Chapter thirty-two adds an interesting bit of detail to the story of Israel’s preparing to enter Canaan. God had already promised to give the land over to Israel, by helping them defeat the pagan nations that already lived there. Additionally, he had said that they were to parcel the land according to the size of each tribe. As the nation was camped on the east side of the Jordan River, the tribes of Reuben and Gad noticed that it was a rich land that could easily support their many herds, so they asked Moses if they could stay there instead of entering the land (Numbers 32:1-5). Moses’ pushback against that idea was that they would be getting an inheritance without having to help fight the Canaanites with their brothers (Numbers 32:6-15). He believed that they were just trying to get out of the war, and he compared it to the previous generation who had refused to enter and take Canaan in chapter fourteen.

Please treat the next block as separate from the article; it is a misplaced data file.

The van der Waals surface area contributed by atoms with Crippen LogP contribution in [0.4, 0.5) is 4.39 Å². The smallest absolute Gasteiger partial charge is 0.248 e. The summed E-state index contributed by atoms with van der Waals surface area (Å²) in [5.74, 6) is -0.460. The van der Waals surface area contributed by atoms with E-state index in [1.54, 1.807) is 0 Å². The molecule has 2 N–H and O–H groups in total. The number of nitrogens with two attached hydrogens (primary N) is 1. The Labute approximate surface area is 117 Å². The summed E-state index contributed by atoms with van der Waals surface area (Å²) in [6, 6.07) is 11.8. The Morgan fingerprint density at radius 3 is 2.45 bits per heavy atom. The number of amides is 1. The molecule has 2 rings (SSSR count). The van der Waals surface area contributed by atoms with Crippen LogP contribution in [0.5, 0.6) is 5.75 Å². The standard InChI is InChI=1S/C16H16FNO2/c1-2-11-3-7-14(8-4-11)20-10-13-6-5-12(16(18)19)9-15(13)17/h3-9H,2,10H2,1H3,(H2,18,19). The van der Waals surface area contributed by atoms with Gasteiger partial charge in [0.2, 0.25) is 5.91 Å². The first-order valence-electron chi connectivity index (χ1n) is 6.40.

They responded that this was not their intent at all (Numbers 32:16-19). Rather, if Moses permitted, they promised to establish their families and flocks in the cities they took from the Midianites, from Sihon, and from Og, then send their warriors into Canaan to fight alongside their brothers. Moses was satisfied with this plan and made them swear to not stop fighting and return home until the entire conquest was complete, which they agreed to do (Numbers 32:20-32). If they followed through, they could keep the eastern border of the river; if they did not, they would be required to enter the land can take their inheritance from there.